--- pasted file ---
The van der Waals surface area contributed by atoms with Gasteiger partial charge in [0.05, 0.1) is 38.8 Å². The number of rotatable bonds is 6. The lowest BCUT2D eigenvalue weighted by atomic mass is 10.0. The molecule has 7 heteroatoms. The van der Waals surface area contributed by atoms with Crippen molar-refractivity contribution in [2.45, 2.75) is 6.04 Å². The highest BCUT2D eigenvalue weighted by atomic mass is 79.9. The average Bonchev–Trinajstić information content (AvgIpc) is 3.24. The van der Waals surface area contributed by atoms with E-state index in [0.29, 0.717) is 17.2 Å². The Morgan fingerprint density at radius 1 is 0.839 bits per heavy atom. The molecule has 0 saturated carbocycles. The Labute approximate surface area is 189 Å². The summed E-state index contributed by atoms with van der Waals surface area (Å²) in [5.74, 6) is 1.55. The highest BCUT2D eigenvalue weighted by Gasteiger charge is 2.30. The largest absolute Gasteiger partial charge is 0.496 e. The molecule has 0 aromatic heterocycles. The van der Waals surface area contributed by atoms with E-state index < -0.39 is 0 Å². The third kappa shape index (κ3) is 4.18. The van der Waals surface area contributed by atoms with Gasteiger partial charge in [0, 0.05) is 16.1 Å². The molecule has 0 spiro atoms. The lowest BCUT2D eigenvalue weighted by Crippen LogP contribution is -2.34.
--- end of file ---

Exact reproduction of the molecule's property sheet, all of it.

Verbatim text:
The van der Waals surface area contributed by atoms with Gasteiger partial charge in [0.05, 0.1) is 38.8 Å². The number of rotatable bonds is 6. The lowest BCUT2D eigenvalue weighted by atomic mass is 10.0. The molecule has 7 heteroatoms. The van der Waals surface area contributed by atoms with Crippen molar-refractivity contribution in [2.45, 2.75) is 6.04 Å². The highest BCUT2D eigenvalue weighted by atomic mass is 79.9. The average Bonchev–Trinajstić information content (AvgIpc) is 3.24. The van der Waals surface area contributed by atoms with E-state index in [0.29, 0.717) is 17.2 Å². The Morgan fingerprint density at radius 1 is 0.839 bits per heavy atom. The molecule has 0 saturated carbocycles. The Labute approximate surface area is 189 Å². The summed E-state index contributed by atoms with van der Waals surface area (Å²) in [5.74, 6) is 1.55. The highest BCUT2D eigenvalue weighted by Gasteiger charge is 2.30. The largest absolute Gasteiger partial charge is 0.496 e. The molecule has 0 aromatic heterocycles. The van der Waals surface area contributed by atoms with E-state index < -0.39 is 0 Å². The third kappa shape index (κ3) is 4.18. The van der Waals surface area contributed by atoms with Gasteiger partial charge in [0, 0.05) is 16.1 Å². The molecule has 0 spiro atoms. The lowest BCUT2D eigenvalue weighted by Crippen LogP contribution is -2.34.